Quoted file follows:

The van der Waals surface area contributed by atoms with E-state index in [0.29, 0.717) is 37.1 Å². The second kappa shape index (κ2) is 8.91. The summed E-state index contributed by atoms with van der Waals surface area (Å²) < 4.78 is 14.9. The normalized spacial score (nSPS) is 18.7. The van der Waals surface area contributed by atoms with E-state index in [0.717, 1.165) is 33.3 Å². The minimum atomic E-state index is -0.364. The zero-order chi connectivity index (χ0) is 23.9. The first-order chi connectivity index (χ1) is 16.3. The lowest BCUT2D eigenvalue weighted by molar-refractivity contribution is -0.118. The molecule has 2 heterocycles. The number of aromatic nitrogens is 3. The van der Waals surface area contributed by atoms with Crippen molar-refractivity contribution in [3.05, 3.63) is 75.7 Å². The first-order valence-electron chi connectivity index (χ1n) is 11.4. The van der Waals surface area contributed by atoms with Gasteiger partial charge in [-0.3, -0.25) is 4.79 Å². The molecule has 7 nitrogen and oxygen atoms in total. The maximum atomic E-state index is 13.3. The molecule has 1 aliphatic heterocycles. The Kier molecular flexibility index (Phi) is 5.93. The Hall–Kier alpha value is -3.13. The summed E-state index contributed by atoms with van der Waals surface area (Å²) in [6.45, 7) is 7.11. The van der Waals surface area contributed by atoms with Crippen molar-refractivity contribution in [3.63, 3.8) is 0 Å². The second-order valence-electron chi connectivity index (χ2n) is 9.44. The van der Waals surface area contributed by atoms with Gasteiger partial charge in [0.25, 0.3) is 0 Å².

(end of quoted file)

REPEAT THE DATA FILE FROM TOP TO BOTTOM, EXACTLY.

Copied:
The van der Waals surface area contributed by atoms with E-state index in [0.29, 0.717) is 37.1 Å². The second kappa shape index (κ2) is 8.91. The summed E-state index contributed by atoms with van der Waals surface area (Å²) < 4.78 is 14.9. The normalized spacial score (nSPS) is 18.7. The van der Waals surface area contributed by atoms with E-state index in [0.717, 1.165) is 33.3 Å². The minimum atomic E-state index is -0.364. The zero-order chi connectivity index (χ0) is 23.9. The first-order chi connectivity index (χ1) is 16.3. The lowest BCUT2D eigenvalue weighted by molar-refractivity contribution is -0.118. The molecule has 2 heterocycles. The number of aromatic nitrogens is 3. The van der Waals surface area contributed by atoms with Crippen molar-refractivity contribution in [3.05, 3.63) is 75.7 Å². The first-order valence-electron chi connectivity index (χ1n) is 11.4. The van der Waals surface area contributed by atoms with Gasteiger partial charge in [-0.3, -0.25) is 4.79 Å². The molecule has 7 nitrogen and oxygen atoms in total. The maximum atomic E-state index is 13.3. The molecule has 1 aliphatic heterocycles. The Kier molecular flexibility index (Phi) is 5.93. The Hall–Kier alpha value is -3.13. The summed E-state index contributed by atoms with van der Waals surface area (Å²) in [6.45, 7) is 7.11. The van der Waals surface area contributed by atoms with Crippen molar-refractivity contribution in [3.63, 3.8) is 0 Å². The second-order valence-electron chi connectivity index (χ2n) is 9.44. The van der Waals surface area contributed by atoms with Gasteiger partial charge in [0.25, 0.3) is 0 Å².